It looked like a nice, peaceful stretch ahead. My foster dog Eddie, who was some sort of hunting breed, had been adopted to a loving home. A two year old? What had I been thinking? Hide all the remotes. But then the “try to ignore this” email hit my inbox from Planned Pethood’s Intake Coordinator, Lindsay (she is famous for these). There was a chocolate lab at a dangerous rural kill pound who was scheduled to be euthanized in two days. And, believe me, it is definitely not an idle threat at this place. So much for my mini-sabbatical with my own pack and only one foster, Maxwell the boxer. I guess peace and quiet is not in the cards for me.
After I said yes, I immediately began to brainstorm some fun male latino names for this brown dog like Miquel, Alphonso, or Julio. Come to find out though, I would not be able to name him because someone donated a substantial sum for his admission to the program. Planned Pethood is currently in dire financial straits so if corporations can name stadiums, why can’t donors name dogs? But even with all things considered, Captain Doug is still a pretty awful name but the dude was stuck with it. My apologies to the real Capt. Doug whoever he is.
When I went to pick him up at a vet’s office, they asked me if we would please wait outside after they brought him out. Once outside, on one of those thousand degree summer days, when the employee finally came out, she told me he had a discharge from his private parts and they would not complete any of our package because of it. She threw some antibiotics at us and turned and walked away without even a goodbye. I thought the whole incident odd but shrugged it off. But when we got home…
I always considered a discharge something gunky and disgusting. This was not the case with Doug, he was dripping BLOOD from his penis. When I took him to our PPI provider, I told him my house looked like a Jackson Pollack spatter painting. He was diagnosed with an enlarged prostate which was scraping against his urethra, causing it to bleed. The cure was simply to neuter the big guy BUT that could not take place until at least a week or two of antibiotics. People, PLEASE get your dogs and cats spayed and neutered! In the meantime, you guessed it, I had blood spattered everywhere. It is a good thing I wasn’t a murder suspect or I might have ended up in the Big House.
As annoying, messy, and inconvenient Doug’s bleeding was, there was a far worse side effect of his condition. The poor guy could not hold it and when he had to pee, he just peed regardless of where he was. And this dude let loose with a friggin’ lake. Needless to say, the day of his surgery was a happy day for me, celebration worthy even. Or so I thought. The ugly truth was it would take 4 to 6 weeks for the prostate to return to normal and the testosterone to dissipate meaning blood and pee for that duration. NOOOOOOOOOOOOO!!!! We even tried some kind of diaper contraption lent to me by my neighbor and puppy foster extraordinaire, Heather. And if it hadn’t been me as the victim, it would have been hilarious when pee went squirting right through it all over the place.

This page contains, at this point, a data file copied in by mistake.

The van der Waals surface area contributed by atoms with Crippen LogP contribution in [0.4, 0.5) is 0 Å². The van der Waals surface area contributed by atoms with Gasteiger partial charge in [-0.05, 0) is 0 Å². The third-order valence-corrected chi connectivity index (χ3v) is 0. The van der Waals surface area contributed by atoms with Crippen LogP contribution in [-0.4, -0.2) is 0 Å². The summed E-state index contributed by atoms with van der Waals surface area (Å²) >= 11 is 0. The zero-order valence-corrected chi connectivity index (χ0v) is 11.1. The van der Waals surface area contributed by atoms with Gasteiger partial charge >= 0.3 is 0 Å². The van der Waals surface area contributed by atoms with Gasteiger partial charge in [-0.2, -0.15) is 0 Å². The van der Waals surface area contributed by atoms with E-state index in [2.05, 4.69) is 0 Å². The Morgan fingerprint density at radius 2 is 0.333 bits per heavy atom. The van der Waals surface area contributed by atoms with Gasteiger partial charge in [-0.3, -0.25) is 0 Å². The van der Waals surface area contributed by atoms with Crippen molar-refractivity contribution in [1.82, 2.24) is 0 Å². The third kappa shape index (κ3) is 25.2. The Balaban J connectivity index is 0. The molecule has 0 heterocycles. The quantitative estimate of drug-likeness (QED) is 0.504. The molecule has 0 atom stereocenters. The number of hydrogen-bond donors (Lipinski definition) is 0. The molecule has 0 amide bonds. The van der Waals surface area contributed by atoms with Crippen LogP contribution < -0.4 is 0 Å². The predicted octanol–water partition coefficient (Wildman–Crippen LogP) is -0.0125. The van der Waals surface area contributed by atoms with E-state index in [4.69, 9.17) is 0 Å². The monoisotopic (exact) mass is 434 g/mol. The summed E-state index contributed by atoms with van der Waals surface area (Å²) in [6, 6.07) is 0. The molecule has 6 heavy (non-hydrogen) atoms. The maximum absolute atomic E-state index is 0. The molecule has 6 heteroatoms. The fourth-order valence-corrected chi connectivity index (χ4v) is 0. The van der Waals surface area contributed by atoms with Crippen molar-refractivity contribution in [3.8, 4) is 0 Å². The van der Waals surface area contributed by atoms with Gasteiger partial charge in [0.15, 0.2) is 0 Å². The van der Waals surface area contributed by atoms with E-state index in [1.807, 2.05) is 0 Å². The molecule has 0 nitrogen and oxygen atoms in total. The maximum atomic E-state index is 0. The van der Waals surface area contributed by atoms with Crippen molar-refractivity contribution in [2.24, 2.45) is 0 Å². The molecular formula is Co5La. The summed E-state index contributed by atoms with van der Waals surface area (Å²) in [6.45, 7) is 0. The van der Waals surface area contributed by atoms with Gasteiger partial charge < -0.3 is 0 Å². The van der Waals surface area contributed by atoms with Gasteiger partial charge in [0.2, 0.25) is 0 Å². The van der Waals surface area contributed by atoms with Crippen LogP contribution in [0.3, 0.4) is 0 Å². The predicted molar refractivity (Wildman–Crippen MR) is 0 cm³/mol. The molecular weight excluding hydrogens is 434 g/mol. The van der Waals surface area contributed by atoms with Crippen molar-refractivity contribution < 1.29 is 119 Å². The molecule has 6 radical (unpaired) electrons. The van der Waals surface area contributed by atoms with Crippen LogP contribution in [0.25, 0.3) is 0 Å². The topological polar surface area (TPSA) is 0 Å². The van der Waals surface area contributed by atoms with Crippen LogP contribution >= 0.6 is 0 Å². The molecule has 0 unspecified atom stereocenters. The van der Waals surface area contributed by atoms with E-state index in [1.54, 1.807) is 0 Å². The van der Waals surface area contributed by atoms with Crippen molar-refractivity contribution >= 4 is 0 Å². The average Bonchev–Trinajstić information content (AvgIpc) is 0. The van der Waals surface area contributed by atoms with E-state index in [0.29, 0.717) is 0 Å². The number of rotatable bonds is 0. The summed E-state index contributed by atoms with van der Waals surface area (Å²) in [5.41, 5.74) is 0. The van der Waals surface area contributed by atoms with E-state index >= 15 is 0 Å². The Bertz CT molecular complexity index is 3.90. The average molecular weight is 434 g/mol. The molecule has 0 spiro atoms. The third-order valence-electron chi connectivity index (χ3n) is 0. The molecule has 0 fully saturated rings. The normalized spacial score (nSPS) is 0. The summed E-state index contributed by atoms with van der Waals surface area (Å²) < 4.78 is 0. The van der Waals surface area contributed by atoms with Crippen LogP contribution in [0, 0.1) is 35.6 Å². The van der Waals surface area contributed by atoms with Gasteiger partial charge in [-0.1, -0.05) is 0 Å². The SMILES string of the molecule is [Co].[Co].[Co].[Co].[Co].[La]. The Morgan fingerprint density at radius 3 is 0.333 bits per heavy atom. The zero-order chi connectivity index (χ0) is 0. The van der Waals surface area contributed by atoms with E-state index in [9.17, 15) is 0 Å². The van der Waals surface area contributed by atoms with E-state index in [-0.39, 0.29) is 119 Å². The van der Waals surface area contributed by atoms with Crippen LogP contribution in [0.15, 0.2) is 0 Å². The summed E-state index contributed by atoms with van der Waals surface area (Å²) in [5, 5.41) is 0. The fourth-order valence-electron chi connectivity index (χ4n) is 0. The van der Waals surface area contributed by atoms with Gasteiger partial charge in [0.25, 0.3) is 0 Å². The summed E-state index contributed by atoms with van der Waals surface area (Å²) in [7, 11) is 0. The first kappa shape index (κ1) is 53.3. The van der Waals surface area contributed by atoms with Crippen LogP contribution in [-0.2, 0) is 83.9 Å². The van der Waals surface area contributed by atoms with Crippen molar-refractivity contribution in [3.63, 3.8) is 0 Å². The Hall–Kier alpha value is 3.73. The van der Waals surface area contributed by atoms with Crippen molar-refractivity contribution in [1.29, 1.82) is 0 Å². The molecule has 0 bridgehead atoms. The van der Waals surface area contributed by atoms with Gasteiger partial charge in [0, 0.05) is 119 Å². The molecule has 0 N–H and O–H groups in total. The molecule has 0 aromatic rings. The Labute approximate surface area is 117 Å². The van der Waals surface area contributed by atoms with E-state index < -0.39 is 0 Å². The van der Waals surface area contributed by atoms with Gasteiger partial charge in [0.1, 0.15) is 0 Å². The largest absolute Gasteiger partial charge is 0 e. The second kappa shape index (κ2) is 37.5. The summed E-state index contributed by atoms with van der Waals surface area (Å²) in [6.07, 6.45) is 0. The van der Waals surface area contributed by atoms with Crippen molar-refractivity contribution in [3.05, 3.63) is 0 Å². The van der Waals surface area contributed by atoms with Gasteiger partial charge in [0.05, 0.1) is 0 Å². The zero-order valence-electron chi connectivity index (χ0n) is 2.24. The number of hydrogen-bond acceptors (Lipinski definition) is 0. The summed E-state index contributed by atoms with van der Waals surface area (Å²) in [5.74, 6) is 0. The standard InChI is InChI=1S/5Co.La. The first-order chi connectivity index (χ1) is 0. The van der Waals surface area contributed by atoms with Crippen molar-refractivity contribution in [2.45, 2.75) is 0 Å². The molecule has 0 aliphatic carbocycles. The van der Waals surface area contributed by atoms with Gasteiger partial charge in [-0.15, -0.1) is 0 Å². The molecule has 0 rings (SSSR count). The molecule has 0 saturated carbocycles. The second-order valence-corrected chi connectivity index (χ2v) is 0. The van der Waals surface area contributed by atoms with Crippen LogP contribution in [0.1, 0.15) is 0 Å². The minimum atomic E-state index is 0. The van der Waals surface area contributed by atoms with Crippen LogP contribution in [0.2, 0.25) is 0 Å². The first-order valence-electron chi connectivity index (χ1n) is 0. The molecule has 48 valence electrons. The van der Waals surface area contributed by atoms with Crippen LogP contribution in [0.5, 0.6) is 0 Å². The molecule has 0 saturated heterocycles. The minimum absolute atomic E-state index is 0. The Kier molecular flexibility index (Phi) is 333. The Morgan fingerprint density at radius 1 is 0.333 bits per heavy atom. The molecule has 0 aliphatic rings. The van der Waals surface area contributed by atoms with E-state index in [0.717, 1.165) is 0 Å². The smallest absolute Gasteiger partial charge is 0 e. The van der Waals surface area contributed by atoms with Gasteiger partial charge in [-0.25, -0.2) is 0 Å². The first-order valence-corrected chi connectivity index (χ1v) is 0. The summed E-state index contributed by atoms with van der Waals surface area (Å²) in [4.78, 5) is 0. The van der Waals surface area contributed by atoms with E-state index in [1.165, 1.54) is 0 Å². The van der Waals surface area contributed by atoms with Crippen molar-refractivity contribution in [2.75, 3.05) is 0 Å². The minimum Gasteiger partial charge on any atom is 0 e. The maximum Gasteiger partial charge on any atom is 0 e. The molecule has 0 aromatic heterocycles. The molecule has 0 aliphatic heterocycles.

The Cap’s personality is sweet and kind as can be but it is my theory that he never lived in a house before. I don’t think he was abused but probably neglected and left to run for the first 8 years of his life. For the first several days, he paced and panted, paced and panted, paced and panted 24/7. He HATED his crate, drooling a puddle when we were away. He was afraid of the tile floors, he flinched when the microwave dinged, and was a giant ball of anxiety and confusion. Add the peeing and bleeding and the poor dude was what added up to a hot mess.
Eventually, the bleeding stopped and he finally ceased peeing in the house but it did take the entire 6 week period. Somehow I did not lose my mind entirely. But Doug was so needy, he wanted to be right on top of me every minute of the day and night. I know, I know, he’s a lab, what do you expect? Well, I have had lab companions my entire adult life and I have never seen anything like it. Returning him and have the program put him in boarding crossed my mind on more than one occasion over the course of his time with us. But then a miracle occurred.
The application came from out of state. A family had seen the Captain on Petfinder. OMG, it was a perfect app. The family sadly had to put down their senior dog at 15 after a wonderful long life. And their other dog, a chocolate lab, missed his companion. So I called and they were even better in person. They told me they had never had a puppy and had ALWAYS rescued. I believe in full transparency and poured out Doug’s whole story, the good, the bad, and the ugly but they were not dissuaded. Now I was sure they were perfect. When they came to Toledo to meet him, they brought their own lab who looked like Doug’s twin. It was amazing, like they were brothers separated at birth. It was the buzz among everyone at the adoption event. People just stared in disbelief.
Doug’s start with the Detwilers was a little rocky. He had a few accidents and his anxiety returned once again. But, with love and patience, after about a week, he settled in. And the rest is history. He has mom and dad, Gail and Steve, 3 great kids he adores, and a new BFF named Buddy. And, adding icing to the cake, with his new family came a new name. Goodbye Captain, hello Petey. And folks, as far as my world goes, this is a Christmas miracle a few weeks early. Merry Christmas to you all too from Judy, Ida, Stan, kitties Ellie, Bernie, Mamie, Yolo, and temps Max, Bessie and Qismat.
by Judy S.